Saturday, June 8, 2013

Horror Novel Review

Zone One (2011):  I don't usually review novels, but I came across this zombie apocalypse story and thought I'd share my impressions.  Let me explain something first.  I have a degree in English but am not what you'd call a "literary snob."  I'm not a fan of Shakespeare or Dickens.  I think Hemingway is a hack and the most overrated author of all time.  Updike is just plain nuts...  So when I read reviews from Esquire and GQ that this is one of the best books of the year, I was worried.  Turns out, I was utterly and completely justified in my anxiety.

A plague, zombies, war, clean-up.  The story starts years after the outbreak during the clean-up phase of reconstruction.  A section of Manhattan is staked out to be reclaimed, referred to as Zone One.  A military-ish HQ is set up and teams of sweepers go from building to building, room to room clearing out any straggling zombies.  Protagonist Mark Spitz is part of a three-man sweeper team known as Omega.  His teammates are Gary and Kaitlyn.  Gary's the clown and Kaitlyn's the stickler for rules.  Mark Spitz is...average.  Not just average but clinically average.  Never anything but a B student.  Strings of jobs and relationships that were satisfying without being great or awful.  The epitome of Everyman.  Author Colson Whitehead goes above and beyond to shove this notion down our throat, so I wanted to be clear.

Turns out, Mark Spitz has an affinity for bedlam and horror.  The chaos awakens a part of him, and he discovers his latent talents are surviving and killing zombies.  In other words, while he simply existed in the "normal" world, he thrives in this new one.  Although he suffers from PASD (Post Apocalypse Stress Disorder) like everyone else, Mark Spitz is more alive now.  You may ask, "Does this mean Zone One is a thinly veiled satire on modern society?"  The answer is, no.  It's not at all veiled.  Whitehead has not written a horror novel, rather he's written a sweeping critique of American culture under the guise of the most popular medium of the day:  zombies.  Anyone else see the glaring irony, if not outright hypocrisy here?

So what does Whitehead critique?  What doesn't he?  Every profession from Wall Street banker to janitor, from politician to barista is unworthy of respect because everyone works for money and just tries to get by.  No television program is worthy of respect whether it be sitcom, medical drama, police procedural, or reality.  And so on.  And on.  It gets old fast.  One line sums up his disdain:  "New York City in death was very much like New York City in life."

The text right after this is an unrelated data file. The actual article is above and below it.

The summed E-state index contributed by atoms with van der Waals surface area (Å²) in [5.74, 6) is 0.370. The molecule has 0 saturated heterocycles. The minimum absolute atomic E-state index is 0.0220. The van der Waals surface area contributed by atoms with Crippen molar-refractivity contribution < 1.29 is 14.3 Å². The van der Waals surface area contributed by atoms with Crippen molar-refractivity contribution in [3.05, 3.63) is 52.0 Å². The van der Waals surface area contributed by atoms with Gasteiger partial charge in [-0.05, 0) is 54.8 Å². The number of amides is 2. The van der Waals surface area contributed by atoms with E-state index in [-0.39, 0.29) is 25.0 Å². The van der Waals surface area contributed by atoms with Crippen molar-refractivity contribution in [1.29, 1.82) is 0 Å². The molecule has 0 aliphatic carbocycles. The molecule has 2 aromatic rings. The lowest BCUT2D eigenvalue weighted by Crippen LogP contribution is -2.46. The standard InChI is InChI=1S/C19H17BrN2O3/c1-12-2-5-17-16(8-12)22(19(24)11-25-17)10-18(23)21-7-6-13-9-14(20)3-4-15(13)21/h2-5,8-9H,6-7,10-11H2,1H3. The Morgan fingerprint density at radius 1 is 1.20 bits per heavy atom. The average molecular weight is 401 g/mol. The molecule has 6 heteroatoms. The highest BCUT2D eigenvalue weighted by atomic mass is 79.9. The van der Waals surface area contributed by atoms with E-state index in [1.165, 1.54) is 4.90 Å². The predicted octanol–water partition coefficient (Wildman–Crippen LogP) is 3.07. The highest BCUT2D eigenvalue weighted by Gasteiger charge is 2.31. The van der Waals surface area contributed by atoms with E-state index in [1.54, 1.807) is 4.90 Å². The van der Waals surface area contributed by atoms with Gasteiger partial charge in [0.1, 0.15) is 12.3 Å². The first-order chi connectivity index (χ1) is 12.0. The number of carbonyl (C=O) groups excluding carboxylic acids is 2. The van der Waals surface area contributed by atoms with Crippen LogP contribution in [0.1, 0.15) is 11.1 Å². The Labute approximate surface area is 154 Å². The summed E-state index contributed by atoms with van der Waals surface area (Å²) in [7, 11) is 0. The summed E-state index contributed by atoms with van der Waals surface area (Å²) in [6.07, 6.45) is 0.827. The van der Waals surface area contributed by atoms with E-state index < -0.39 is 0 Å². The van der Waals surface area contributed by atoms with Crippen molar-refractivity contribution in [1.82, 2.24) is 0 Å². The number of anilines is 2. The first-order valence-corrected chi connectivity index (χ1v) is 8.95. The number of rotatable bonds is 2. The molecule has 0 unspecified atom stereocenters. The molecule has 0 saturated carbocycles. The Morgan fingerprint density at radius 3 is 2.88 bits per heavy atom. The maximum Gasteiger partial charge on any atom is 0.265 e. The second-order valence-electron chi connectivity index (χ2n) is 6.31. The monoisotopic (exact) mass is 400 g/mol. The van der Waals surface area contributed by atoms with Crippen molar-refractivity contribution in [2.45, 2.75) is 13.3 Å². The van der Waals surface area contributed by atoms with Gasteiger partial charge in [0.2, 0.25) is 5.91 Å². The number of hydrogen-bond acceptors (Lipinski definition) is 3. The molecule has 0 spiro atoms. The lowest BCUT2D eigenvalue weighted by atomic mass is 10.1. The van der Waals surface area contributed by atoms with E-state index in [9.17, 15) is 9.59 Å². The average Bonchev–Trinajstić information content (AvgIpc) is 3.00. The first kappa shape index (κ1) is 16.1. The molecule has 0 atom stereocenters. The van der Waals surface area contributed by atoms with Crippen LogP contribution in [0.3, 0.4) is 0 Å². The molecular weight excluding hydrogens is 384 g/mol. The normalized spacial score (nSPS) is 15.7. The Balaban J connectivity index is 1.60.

There's very little dialogue in this book which I feel is a mistake.  Of course, how else could the author beat us over the head with his message other than with extended exposition?  The most irritating aspect of Whitehead's style is his protracted and unnecessary use of flashbacks.  No joke, there are flashbacks within flashbacks.  Listen, I've read Chaucer in Middle English and understood it; but there were times in Zone One where I was totally lost.  I honestly feel literary critics heap the most accolades on books that make the least sense because they don't want to admit that they don't know what the hell is going on. 

The story itself isn't bad.  I kind of liked it, actually, although don't expect an ending full of flowers and sunshine.  Parts of this book reminded me of Catch-22.  There's a little Yossarian in Mark Spitz.  And a bit of Major Major in Mark Spitz's lieutenant.  I'm not saying this is a good thing or a bad thing.  Just an observation. 

Ultimately, Zone One won't satisfy fans of the zombie genre.  It will, I suppose, satisfy those folks who enjoy reading GQ and Esquire.  If you want to read satisfying book about the zombie apocalypse, read Max Brooks' World War Z.  If you want to watch a zombie flick with a satirical slant, you can't do better than Shaun of the Dead

Without my usually Breakdown, I don't know how to end this review.  How about this:  if you're a zombie nerd, don't read it. 

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